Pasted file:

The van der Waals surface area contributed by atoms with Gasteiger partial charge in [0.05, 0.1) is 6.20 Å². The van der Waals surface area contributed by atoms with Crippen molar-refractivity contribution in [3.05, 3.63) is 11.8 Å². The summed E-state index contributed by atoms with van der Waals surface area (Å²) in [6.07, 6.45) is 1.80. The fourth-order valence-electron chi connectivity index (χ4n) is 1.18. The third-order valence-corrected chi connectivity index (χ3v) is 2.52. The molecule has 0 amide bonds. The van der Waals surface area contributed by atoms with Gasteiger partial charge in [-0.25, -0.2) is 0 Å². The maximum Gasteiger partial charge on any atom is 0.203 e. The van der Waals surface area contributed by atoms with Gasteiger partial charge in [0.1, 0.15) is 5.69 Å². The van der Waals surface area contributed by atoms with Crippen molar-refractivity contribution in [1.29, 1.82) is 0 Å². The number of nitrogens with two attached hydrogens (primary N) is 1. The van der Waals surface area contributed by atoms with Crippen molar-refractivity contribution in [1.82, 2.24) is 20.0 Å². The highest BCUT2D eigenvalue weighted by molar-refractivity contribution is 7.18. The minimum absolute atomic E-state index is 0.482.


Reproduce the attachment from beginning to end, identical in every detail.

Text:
The van der Waals surface area contributed by atoms with Gasteiger partial charge in [0.05, 0.1) is 6.20 Å². The van der Waals surface area contributed by atoms with Crippen molar-refractivity contribution in [3.05, 3.63) is 11.8 Å². The summed E-state index contributed by atoms with van der Waals surface area (Å²) in [6.07, 6.45) is 1.80. The fourth-order valence-electron chi connectivity index (χ4n) is 1.18. The third-order valence-corrected chi connectivity index (χ3v) is 2.52. The molecule has 0 amide bonds. The van der Waals surface area contributed by atoms with Gasteiger partial charge in [-0.25, -0.2) is 0 Å². The maximum Gasteiger partial charge on any atom is 0.203 e. The van der Waals surface area contributed by atoms with Gasteiger partial charge in [0.1, 0.15) is 5.69 Å². The van der Waals surface area contributed by atoms with Crippen molar-refractivity contribution in [1.29, 1.82) is 0 Å². The number of nitrogens with two attached hydrogens (primary N) is 1. The van der Waals surface area contributed by atoms with Crippen molar-refractivity contribution in [1.82, 2.24) is 20.0 Å². The highest BCUT2D eigenvalue weighted by molar-refractivity contribution is 7.18. The minimum absolute atomic E-state index is 0.482.